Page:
Raakh (1989). Image credit: Asif Noor.
Raakh (1989). Image credit: Asif Noor.

Raakh is on another track altogether. It stands at a remove from the Indian arthouse tradition, and its references are wide-ranging, from 1970s Hindi gangster films to foreign arthouse classics. There is a touch of Jean-Pierre Melville’s Le Samourai (1967) to Aamir’s lonely quest as well as Alex Cox’s Repo Man (1984) in the imagination of a city on the brink of annihilation.

Andrew Spicer and Helen Hanson have noted in their study A Companion to Film Noir (Wiley-Blackwell, 2013) that Raakh’s “mannered study of the gangster genre… recalls for the cinephile Seijun Suzuki’s Branded to Kill (1967) and Tokyo Drifter (1966) and anticipates Jim Jarmusch’s Ghost Dog (1999).” The cinematography, by Santosh Sivan, and the editing, by A Sreekar Prasad (both making their debuts here) do not follow the rulebook. “The editing accentuates the camera’s meandering, unaccentuated style by linking random spaces together,” Spicer and Hanson write.

Sivan barely moves the camera, capturing the faces of the characters in tight, indelible close-ups. The gorgeous frames, bathed in saturated black, red and golden-hour shades, are a reminder of the richness of the 35mm film stock with which Raakh was made. When the movie springs to life, as it does during a chase or a shootout, the effect is convincingly jarring.

Mumbai is artfully shot to suggest a city marked by squalor and ruin. The road to the Karmali residence is strewn with garbage. Before Aamir takes shelter with Naina, he is holed up in a run-down mill, and the gutted walls and debris provide an artistically distressed backdrop to his exertions.

Sivan transforms ordinary spaces – a cafe, an apartment, the interiors of a vehicle – through mood lighting and the use of reflective imagery (characters looking into and revealed through glass surfaces is a common element). Sivan even finds inventive ways to extend the shadows during daytime, adding to the unsettling quality of the images. In one starling sequence, PK interrogates Aamir in the blinding glare of a spotlight, with the camera weaving dexterously around the characters to create a hallucinatory effect.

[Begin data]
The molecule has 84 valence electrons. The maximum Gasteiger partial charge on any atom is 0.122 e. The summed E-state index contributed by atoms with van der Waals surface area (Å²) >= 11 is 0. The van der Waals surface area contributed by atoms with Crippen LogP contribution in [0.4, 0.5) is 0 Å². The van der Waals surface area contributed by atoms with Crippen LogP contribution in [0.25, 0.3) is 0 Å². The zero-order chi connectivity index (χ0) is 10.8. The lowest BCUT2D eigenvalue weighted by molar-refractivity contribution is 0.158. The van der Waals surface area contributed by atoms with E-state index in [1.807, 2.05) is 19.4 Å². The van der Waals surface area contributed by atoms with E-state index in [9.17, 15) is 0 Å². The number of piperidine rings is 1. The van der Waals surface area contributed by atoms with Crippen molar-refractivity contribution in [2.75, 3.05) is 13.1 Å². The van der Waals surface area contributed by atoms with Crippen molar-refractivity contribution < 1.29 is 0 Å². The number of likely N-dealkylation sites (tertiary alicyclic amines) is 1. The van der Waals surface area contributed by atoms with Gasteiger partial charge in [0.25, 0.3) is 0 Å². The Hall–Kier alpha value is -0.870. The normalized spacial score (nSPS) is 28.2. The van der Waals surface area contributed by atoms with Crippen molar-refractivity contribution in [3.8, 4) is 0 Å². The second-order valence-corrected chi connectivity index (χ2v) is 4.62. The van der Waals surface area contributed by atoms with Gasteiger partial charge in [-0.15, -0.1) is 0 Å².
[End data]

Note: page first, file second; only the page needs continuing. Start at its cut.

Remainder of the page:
Aamir Khan and Naina Balsaver in Raakh. Image credit: Asif Noor.
Aamir Khan and Naina Balsaver in Raakh. Image credit: Asif Noor.

Some of the stylistic choices, including its synthesizer-heavy background score by Ranjit Barot, mark Raakh as a decidedly 1980s artefact. The characters speak slowly and move languidly, as though in a fever dream, but some of their verbalising is less existentialist than ponderous. Aamir’s success rate is hardly credible, given the supposed clout of the Karmalis. The tight framing cuts out most of the city detail in attempt to give the movie a timeless quality. But the budgetary limitations also prevent the full expression of the urban dystopia that Bhattacharya wants to create. The only location that is dressed up to look like it doesn’t belong in the ’80s is the graffiti-lined police station (though it does anticipate the hipster cafes of today).

The movie’s events are triggered by the violence done to a woman, and another one provides vital assistance. But Raakh is mainly a two-hander between Aamir Khan and Pankaj Kapur. In one of Bhattacharya’s clever reinventions, the teacher, rather than the student, turns out to be the ace in the hole. Kapur is brilliant as the policeman rendered insane by the corruption all around. Yet, PK is not quite the rampaging destroyer in Taxi Driver mould, even though he declares that “this city is not for humans, it makes animals out of us”. Rather, PK is an extension of the vigilante cop figure who steps outside the system to make it better.